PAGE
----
In December 1944 the Public Health (Landward-Burghal) Committee considered the case for extending the facilities in Hamilton. The workload of "bacteriological, serological, pathological, biochemical, haematological and sundry odd specimens" (over 50,000 specimens per annum) had resulted in regular working of overtime by the staff. Although the need for increased staff was recognised at that time, nothing was done about the proposed reorganisation at that time. The staff and their salaries which were recorded at that time were:-
Bacteriologist (Gow Brown) £1000 plus £105 bonus
Qualified assistant (R Sutherland) £350 plus £78 bonus
Qualified assistant (R Herbertson) £250 plus £78 bonus
Unqualified assistant (J Gardiner) £250 plus £78 bonus Unqualified assistant (A Bayne) £145
Unqualified assistant (J Kirk) £90 plus £31 bonus
In addition, there were 2 clerkesses and a bottle cleaner. Robert (Bob) Herbertson was the Senior Chief MLSO in Microbiology in Monklands District General Hospital, Airdrie, when he retired in the 1980s and he died in 1993.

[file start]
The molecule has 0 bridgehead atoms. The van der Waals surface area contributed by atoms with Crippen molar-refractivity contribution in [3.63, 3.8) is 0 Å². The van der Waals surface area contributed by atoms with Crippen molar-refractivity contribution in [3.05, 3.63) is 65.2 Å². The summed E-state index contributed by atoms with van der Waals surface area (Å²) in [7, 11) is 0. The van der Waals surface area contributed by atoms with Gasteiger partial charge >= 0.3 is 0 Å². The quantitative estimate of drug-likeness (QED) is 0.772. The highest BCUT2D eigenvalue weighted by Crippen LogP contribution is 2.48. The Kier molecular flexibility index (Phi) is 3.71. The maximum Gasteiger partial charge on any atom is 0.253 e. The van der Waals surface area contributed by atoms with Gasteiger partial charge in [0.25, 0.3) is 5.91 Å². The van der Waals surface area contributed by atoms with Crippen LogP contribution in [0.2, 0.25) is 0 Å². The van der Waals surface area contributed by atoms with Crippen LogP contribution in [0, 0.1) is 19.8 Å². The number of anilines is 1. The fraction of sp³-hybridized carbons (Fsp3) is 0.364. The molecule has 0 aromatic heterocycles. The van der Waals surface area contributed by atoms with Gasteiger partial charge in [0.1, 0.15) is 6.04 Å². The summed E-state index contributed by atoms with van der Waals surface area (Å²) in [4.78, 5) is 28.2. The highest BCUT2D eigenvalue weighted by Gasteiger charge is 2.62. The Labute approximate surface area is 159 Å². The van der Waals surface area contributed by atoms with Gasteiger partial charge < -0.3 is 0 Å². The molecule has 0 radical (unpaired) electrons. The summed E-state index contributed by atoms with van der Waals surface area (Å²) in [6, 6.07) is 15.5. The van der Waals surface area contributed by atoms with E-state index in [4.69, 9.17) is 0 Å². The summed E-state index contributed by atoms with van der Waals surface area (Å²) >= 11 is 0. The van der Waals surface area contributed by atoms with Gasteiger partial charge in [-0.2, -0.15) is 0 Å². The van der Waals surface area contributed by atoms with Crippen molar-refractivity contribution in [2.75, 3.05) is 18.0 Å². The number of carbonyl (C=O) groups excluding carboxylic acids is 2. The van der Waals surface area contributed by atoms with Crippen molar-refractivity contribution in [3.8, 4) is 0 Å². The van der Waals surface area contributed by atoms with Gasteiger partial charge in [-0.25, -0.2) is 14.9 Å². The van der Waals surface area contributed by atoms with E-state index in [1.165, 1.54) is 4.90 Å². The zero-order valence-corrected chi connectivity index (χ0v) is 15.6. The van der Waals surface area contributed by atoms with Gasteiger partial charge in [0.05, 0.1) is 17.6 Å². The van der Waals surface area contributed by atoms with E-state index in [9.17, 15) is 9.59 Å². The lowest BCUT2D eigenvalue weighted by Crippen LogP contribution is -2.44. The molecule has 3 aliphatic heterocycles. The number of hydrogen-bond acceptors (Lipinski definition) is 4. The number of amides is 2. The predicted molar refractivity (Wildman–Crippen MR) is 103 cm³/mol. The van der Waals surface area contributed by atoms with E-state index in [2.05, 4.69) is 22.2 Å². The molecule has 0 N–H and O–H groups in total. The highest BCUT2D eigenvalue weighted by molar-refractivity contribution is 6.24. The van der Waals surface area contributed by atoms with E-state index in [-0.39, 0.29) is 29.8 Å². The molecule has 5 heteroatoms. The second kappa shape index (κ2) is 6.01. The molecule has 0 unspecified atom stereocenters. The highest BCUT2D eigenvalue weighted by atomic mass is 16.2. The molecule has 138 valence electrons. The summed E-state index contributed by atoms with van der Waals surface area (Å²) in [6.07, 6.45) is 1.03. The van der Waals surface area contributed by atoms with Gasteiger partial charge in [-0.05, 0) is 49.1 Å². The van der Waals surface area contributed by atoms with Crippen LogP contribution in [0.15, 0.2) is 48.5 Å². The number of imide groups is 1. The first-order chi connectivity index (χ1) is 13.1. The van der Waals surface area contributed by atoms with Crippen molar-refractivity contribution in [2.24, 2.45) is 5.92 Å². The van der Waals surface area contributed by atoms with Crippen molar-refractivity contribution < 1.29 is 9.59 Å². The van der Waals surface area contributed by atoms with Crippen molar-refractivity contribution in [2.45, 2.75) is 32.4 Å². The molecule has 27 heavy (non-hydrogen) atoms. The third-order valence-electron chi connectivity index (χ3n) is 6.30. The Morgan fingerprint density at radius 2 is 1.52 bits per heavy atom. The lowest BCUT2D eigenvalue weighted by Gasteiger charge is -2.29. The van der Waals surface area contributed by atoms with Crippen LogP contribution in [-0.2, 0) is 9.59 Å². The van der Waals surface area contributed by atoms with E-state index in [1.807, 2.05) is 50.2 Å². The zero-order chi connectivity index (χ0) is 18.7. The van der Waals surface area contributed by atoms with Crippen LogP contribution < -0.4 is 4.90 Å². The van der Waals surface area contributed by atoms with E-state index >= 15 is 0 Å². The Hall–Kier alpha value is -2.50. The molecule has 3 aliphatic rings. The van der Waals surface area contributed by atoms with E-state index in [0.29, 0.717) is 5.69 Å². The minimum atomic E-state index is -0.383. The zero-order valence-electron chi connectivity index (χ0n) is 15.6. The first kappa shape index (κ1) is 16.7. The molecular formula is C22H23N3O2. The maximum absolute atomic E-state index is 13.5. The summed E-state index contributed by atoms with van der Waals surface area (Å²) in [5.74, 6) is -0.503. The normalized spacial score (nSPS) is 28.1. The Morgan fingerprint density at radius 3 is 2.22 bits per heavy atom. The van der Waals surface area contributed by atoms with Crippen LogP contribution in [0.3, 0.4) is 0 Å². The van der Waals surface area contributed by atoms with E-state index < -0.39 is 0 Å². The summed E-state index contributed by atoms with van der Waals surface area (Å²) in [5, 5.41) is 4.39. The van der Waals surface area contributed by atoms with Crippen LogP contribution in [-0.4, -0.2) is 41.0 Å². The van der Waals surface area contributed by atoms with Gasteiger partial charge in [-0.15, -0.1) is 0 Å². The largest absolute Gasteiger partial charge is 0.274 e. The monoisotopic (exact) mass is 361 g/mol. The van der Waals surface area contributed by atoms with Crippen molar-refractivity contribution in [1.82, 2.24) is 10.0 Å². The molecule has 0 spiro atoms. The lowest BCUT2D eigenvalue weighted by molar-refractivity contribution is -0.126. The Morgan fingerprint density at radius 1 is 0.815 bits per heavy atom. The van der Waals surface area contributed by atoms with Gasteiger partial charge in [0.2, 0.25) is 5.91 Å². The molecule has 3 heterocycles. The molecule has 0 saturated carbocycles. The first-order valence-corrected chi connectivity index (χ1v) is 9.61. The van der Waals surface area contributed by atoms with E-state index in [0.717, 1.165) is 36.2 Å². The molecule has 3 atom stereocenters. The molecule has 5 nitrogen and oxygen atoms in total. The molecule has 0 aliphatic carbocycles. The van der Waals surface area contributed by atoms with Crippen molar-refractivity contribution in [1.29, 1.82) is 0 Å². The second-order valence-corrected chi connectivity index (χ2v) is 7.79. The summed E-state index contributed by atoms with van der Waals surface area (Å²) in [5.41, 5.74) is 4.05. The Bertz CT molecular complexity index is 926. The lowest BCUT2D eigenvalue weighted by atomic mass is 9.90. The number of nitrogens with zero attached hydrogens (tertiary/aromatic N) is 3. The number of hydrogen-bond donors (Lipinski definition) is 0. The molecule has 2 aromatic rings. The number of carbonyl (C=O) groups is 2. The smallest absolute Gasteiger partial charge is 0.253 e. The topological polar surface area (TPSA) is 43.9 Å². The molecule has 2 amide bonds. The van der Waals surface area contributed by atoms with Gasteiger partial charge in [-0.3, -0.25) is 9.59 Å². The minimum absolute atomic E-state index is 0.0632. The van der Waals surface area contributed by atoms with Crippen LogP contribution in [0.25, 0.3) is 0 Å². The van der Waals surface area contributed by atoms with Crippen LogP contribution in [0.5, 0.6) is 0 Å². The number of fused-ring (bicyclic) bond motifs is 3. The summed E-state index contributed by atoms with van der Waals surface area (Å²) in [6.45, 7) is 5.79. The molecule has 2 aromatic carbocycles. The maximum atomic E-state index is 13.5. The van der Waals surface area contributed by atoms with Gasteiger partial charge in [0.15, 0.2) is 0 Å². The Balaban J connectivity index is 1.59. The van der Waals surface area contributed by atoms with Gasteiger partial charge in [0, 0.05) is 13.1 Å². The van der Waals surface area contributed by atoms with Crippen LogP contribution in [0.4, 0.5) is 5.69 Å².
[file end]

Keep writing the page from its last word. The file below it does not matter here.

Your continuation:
The laboratory in Hamilton was taken into the N.H.S. in January 1950, renamed the Regional Laboratory and Gow Brown was designated Laboratory Director. (ref: 28,40)
A second laboratory was established in the County Fever Hospital in Motherwell around 1936. Eric Rankin was in technical charge until he died of tuberculosis in the late 1950s. Although it was initially administered from Hamilton, this Laboratory became an integral part of the County Fever hospital in the 1940s. In the 1950s the County Fever Hospital was amalgamated with adjacent Burgh of Motherwell Infectious Diseases Hospital and renamed Strathclyde Hospital. (ref: 40)
Edwin Hambly, who retired as chief MLSO at Stonehouse Hospital, Lanarkshire, in 1987, started his laboratory career at Strathclyde Hospital in 1939. He moved to Law Hospital in 1949 and to Stonehouse Hospital in 1950.